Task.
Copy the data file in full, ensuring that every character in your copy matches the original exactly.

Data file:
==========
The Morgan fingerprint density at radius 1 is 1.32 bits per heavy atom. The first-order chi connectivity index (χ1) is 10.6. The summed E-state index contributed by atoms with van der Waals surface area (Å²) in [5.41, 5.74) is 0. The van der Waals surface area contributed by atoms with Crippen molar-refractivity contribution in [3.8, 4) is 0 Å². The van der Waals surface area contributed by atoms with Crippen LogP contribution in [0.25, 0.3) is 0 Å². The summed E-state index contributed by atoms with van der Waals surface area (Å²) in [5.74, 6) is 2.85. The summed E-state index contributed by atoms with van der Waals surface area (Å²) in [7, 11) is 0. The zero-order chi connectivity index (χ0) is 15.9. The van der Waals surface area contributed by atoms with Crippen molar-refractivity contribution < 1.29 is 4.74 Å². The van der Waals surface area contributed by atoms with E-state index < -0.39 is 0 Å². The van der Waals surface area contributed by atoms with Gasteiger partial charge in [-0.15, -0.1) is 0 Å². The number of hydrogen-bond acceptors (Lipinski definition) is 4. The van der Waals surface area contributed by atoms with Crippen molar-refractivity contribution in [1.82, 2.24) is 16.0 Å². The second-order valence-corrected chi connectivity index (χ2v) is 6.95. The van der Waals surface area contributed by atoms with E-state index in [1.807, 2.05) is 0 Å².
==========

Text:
The Morgan fingerprint density at radius 1 is 1.32 bits per heavy atom. The first-order chi connectivity index (χ1) is 10.6. The summed E-state index contributed by atoms with van der Waals surface area (Å²) in [5.41, 5.74) is 0. The van der Waals surface area contributed by atoms with Crippen molar-refractivity contribution in [3.8, 4) is 0 Å². The van der Waals surface area contributed by atoms with Crippen LogP contribution in [0.25, 0.3) is 0 Å². The summed E-state index contributed by atoms with van der Waals surface area (Å²) in [5.74, 6) is 2.85. The summed E-state index contributed by atoms with van der Waals surface area (Å²) in [7, 11) is 0. The zero-order chi connectivity index (χ0) is 15.9. The van der Waals surface area contributed by atoms with Crippen molar-refractivity contribution < 1.29 is 4.74 Å². The van der Waals surface area contributed by atoms with E-state index < -0.39 is 0 Å². The van der Waals surface area contributed by atoms with Gasteiger partial charge in [-0.15, -0.1) is 0 Å². The number of hydrogen-bond acceptors (Lipinski definition) is 4. The van der Waals surface area contributed by atoms with Crippen molar-refractivity contribution in [1.82, 2.24) is 16.0 Å². The second-order valence-corrected chi connectivity index (χ2v) is 6.95. The van der Waals surface area contributed by atoms with E-state index in [1.807, 2.05) is 0 Å².